Talking Dystopias with Eighth Graders

Photo credit: Hartford Public Schools

Photo credit: Hartford Public Schools

I had a great visit with 38 Eighth Graders at the Annie Fisher STEM Magnet School in Hartford this winter.  The students, in a unit on dystopian societies, had a choice of reading Birthmarked, The Hunger Games, or The Giver, and we tackled student questions like, “Do you think our society is becoming more dystopian, or less?”  (More, was the consensus, but we have no shortage of hope for the future.)

Each student wrote his or her name on a folded card to make it easier for me to call on them, and I started with some basics like “Raise your hand if you know someone who’s a leader,” and “Raise your hand if you’re sitting next to a friend.”  I threw in a few like “Raise your hand if you like chocolate chip cookie dough more than the baked cookies,” and “Raise your hand if you normally never raise your hand.”  I got a great vibe from the students right from the start.

Let me tip my hat to teachers Stefanie DeLuca and Keith Sevigny, who have a dynamite rapport with their students and prepared them well.  The eighth graders had written questions to ask me, and whenever I turned a question into a discussion, they were good at building on ideas.  When a student asked if a character in the novel was based on me, it led me to explain that my father’s death had informed the writing of a particular scene, and when I asked if other readers had experienced a death in the family, half a dozen of the students raised their hands.  It was a risky, vulnerable thing to do in a classroom, but I so valued that moment of honesty.  A book can be a touchstone for difficult experiences, and in that instant of looking around the room, we knew we were not alone.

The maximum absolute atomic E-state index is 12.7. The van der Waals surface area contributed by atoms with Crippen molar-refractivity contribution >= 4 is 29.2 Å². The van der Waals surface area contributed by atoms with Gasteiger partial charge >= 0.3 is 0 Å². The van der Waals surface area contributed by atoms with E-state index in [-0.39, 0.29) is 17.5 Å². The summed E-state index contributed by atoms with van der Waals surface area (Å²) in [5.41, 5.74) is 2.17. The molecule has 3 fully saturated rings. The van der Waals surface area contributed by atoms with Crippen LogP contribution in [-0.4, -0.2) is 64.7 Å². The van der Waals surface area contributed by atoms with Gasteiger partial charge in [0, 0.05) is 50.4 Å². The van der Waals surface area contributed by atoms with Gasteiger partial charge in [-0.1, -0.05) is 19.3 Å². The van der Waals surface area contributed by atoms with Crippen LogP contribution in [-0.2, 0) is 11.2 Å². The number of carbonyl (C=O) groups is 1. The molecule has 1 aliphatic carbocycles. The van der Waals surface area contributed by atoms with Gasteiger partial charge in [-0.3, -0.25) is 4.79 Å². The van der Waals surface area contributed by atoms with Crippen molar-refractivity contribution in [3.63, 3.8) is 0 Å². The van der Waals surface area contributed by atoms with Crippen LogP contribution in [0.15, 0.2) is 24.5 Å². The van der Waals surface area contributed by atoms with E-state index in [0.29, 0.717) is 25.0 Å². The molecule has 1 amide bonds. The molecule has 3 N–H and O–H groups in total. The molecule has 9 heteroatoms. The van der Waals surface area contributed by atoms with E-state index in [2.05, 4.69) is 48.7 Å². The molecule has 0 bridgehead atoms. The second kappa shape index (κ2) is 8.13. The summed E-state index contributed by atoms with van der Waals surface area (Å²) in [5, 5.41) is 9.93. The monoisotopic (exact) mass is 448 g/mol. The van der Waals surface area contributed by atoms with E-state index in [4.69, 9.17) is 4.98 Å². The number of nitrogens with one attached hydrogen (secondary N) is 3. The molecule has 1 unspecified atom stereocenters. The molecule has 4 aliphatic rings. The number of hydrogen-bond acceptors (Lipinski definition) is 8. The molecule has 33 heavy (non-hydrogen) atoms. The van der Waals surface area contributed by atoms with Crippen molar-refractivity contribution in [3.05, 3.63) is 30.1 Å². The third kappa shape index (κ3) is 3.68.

I brought along a dozen different cover concepts that were designed for the book before the team at Roaring Brook settled on the artwork, and the students had tons of ideas about them as we passed them around.  It’s interesting to think about what concepts in a book need to be captured for the cover, and how different covers appeal to different readers.  We agreed, for instance, that the covers with babies on them were turn-offs to many of the boys in the class, which was a conclusion my publisher had reached, too.

IMG_1793_2Finally, we had a chance to do some writing.  I suggested two topic options: #1 Begin a scene where a character (human, non-human, old, young, whatever) is using a tool (saw, lawn mower, machine, whatever) and use all five senses in the scene (taste, touch, hearing, smelling, sight); or #2 Anything.  We wrote in dead silence for 8 minutes, then swapped papers, and then volunteers read aloud.  The students were awesome!  So many kids wanted to read that we extended our time to hear more voices.  It was great to see where their minds could run.

Let me say thanks again to the students, and to Stefanie DeLuca who invited me in.  You all were inspiring!

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